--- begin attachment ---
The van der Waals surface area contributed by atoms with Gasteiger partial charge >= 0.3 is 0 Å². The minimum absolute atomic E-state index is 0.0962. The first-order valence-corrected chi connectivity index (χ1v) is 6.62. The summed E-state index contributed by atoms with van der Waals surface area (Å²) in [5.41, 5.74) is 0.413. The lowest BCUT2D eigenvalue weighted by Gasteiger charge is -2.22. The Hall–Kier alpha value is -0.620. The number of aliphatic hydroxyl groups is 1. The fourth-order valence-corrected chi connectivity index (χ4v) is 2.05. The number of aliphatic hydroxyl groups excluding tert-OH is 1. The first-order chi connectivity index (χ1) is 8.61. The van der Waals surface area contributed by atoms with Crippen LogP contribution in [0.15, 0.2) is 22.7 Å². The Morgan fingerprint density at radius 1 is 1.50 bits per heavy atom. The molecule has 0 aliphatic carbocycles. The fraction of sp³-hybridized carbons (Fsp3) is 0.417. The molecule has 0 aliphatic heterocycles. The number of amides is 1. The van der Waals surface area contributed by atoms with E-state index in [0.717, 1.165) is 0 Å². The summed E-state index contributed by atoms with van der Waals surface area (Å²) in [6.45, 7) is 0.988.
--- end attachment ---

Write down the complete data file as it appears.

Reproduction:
The van der Waals surface area contributed by atoms with Gasteiger partial charge >= 0.3 is 0 Å². The minimum absolute atomic E-state index is 0.0962. The first-order valence-corrected chi connectivity index (χ1v) is 6.62. The summed E-state index contributed by atoms with van der Waals surface area (Å²) in [5.41, 5.74) is 0.413. The lowest BCUT2D eigenvalue weighted by Gasteiger charge is -2.22. The Hall–Kier alpha value is -0.620. The number of aliphatic hydroxyl groups is 1. The fourth-order valence-corrected chi connectivity index (χ4v) is 2.05. The number of aliphatic hydroxyl groups excluding tert-OH is 1. The first-order chi connectivity index (χ1) is 8.61. The van der Waals surface area contributed by atoms with Crippen LogP contribution in [0.15, 0.2) is 22.7 Å². The Morgan fingerprint density at radius 1 is 1.50 bits per heavy atom. The molecule has 0 aliphatic carbocycles. The fraction of sp³-hybridized carbons (Fsp3) is 0.417. The molecule has 0 aliphatic heterocycles. The number of amides is 1. The van der Waals surface area contributed by atoms with E-state index in [0.717, 1.165) is 0 Å². The summed E-state index contributed by atoms with van der Waals surface area (Å²) in [6.45, 7) is 0.988.